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Economic Snapshot for September 2011

Economic Snapshot for September 2011

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Smart jobs policy can help struggling families in the short term while improving the foundation for faster economic growth in the future, writes Christian E. Weller.
Smart jobs policy can help struggling families in the short term while improving the foundation for faster economic growth in the future, writes Christian E. Weller.

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Published by: Center for American Progress on Sep 27, 2011
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1Center or American Progress | Economic Snapshot or September 2011
Economic Snapshot for September 2011
Christian E. Weller on the State of the Economy
Christian E. Weller, associate professor, Department of Public Policy and Public Affairs,University of Massachusetts Boston, and Senior Fellow, Center for American ProgressSeptember 2011
Discussions o jobs rank high in he policy domain. Te goal o creaing jobs morequickly so ha he unemploymen rae will nally all is obvious. Te jobs policy agenda mus ocus on shor-erm suppor or sruggling amilies such as exendedunemploymen benes and lower payroll axes as well as necessary public inves-mens ha can pu people quickly back o work.Many o hese policy seps will also pay longer-erm dividends by improving heoundaion or aser economic growh in he uure. Oher seps, hough, may benecessary o improve he growh oulook or he U.S. economy over ime and oraise he compeiiveness o American-made producs and services in he globaleconomy. Policymakers have an opporuniy o pu down key markers on ax andspending prioriies wih he work o he super commitee charged wih nding ways o rein in he long-erm budge decis. Tis work will direcly impac heeconomic securiy o American amilies, who are sruggling in he weak labormarke righ now, and ha will aec he oulook or growh and uure livingsandards or years o come. Boh he shor-run and long-run economic oulook could subsanially improve wih enough poliical will, as Michael Etlinger andMichael Linden already showed.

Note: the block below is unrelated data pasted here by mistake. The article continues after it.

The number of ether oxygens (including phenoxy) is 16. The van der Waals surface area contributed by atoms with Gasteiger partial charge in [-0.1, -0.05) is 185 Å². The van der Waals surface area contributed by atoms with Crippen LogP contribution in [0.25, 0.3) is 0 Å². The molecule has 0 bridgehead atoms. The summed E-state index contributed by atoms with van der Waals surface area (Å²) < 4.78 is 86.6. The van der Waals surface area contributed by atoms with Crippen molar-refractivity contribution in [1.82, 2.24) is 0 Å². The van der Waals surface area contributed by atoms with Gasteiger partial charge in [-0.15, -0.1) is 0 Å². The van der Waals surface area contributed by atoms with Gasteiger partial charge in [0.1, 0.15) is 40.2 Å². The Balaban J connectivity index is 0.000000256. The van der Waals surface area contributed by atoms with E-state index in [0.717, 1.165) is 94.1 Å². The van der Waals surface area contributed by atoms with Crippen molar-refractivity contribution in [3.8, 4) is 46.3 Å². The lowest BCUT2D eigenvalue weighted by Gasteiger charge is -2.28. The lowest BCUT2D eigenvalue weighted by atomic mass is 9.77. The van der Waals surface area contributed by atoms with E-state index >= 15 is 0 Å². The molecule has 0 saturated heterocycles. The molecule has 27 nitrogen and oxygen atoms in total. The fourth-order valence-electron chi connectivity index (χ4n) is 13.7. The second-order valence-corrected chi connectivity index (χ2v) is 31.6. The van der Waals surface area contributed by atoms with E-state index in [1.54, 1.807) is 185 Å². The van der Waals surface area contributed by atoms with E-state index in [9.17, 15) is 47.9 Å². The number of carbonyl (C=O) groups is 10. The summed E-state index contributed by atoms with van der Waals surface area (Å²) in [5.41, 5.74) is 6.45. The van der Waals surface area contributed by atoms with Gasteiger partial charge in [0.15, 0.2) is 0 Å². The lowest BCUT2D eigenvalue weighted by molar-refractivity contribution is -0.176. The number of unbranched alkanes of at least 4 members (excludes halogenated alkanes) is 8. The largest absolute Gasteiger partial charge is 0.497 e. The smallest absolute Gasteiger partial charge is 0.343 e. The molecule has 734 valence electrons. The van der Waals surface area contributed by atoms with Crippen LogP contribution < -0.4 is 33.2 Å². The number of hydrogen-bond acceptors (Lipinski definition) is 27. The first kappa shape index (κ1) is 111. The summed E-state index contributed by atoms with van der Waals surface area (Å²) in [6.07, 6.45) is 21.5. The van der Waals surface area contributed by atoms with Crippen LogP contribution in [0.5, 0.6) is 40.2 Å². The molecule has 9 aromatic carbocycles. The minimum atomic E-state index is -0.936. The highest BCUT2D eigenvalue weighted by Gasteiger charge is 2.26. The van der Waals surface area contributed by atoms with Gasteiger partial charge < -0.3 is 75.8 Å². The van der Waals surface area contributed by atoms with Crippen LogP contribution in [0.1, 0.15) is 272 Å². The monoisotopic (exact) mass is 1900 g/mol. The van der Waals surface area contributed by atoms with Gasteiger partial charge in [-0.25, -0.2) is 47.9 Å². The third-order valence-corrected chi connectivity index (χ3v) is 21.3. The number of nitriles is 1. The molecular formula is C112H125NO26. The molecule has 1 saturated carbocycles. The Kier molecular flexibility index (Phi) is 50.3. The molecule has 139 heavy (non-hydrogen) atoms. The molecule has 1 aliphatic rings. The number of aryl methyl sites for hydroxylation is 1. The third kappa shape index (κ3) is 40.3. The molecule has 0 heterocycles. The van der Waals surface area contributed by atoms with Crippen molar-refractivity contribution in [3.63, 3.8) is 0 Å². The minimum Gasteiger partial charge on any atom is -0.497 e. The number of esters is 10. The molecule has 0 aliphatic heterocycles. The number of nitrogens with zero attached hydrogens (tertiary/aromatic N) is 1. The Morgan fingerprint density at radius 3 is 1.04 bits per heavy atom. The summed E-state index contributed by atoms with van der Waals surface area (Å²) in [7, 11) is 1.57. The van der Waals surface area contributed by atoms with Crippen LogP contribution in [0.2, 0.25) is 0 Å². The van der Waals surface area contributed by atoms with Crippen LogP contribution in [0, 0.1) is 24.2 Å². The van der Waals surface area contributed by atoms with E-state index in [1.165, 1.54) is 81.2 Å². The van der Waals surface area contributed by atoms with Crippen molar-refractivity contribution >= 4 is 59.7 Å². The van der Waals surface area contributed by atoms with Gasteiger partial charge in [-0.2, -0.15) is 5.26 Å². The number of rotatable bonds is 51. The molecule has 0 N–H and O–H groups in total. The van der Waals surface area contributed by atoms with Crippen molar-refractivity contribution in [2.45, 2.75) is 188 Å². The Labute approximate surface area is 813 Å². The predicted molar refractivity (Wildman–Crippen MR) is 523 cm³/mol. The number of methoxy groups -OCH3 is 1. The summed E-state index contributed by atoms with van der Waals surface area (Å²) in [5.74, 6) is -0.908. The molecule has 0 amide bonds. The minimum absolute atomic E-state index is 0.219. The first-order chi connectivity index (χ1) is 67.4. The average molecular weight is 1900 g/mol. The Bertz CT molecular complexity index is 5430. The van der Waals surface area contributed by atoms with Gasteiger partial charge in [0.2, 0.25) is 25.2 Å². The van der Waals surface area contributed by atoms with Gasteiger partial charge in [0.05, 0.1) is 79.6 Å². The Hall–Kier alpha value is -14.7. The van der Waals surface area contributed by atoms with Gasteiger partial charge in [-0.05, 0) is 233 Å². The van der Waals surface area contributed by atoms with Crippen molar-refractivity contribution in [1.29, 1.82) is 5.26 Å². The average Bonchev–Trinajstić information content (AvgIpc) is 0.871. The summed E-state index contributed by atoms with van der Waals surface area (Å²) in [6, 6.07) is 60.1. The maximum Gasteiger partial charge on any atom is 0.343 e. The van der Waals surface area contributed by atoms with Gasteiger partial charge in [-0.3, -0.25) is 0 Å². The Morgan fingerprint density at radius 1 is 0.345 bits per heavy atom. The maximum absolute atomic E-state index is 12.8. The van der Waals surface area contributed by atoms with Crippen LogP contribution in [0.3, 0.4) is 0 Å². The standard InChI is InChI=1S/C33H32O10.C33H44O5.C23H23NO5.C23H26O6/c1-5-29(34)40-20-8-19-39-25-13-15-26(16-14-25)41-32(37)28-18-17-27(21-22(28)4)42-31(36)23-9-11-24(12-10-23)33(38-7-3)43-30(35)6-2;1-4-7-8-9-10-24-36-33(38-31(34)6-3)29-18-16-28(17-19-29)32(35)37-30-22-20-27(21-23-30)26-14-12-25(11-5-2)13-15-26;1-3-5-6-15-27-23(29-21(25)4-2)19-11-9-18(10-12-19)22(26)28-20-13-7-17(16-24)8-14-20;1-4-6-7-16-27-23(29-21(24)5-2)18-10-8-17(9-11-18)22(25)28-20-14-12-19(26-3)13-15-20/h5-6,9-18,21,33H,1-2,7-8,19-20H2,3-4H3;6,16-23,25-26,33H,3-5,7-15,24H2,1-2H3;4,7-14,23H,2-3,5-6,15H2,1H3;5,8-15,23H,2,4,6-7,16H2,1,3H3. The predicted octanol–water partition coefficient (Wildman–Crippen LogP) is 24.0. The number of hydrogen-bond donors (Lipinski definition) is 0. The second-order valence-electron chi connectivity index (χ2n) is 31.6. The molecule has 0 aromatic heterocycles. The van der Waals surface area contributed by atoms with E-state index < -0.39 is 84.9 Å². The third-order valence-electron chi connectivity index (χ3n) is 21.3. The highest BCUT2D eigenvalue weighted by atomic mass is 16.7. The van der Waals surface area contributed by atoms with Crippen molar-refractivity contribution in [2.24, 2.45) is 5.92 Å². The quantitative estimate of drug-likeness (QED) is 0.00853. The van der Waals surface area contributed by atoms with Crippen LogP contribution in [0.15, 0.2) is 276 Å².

1. Economic growth remains low.
Gross domesic produc, or GDP, grew aan annual rae o 1 percen in he second quarer o 2011. Te economy hasexpanded now by 5 percen in inaion-adjused erms, he slowes growhduring he rs eigh quarers o an economic recovery since World War II.Business invesmen expanded a a reasonable 9.9 percen in he second quar-er o 2011,
while expor growh slowed o 3.1 percen. Consumpion wasalmos a, expanding a only 0.4 percen, and governmen spending ell by 0.9
2Center or American Progress | Economic Snapshot or September 2011
Figure 1
Monthly job change since start of Great Recession
Jobs (in thousands)
percen. Economic growh is slowed in paricular because o weak consumerdemand as many people are sill ou o a job and many amilies need o savemore o pay back massive amouns o deb or compensae or low house pricesand umbling sock porolios.
2. The trade deficit stays high as imports outpace exports.
Te U.S. rade decisood a 4 percen o GDP in he second quarer o 2011, up rom is las rougho 2.4 percen o GDP in he second quarer o 2009 and he larges deci sincehe end o 2008.
Te solid U.S. expor perormance o he pas ew years hasno been enough o overcome even larger impor increases, puting more pres-sure on oher pars o he economy—consumpion and business invesmenchie among hem—o move he economy orward o aser growh.
3. The labor market recovery slows.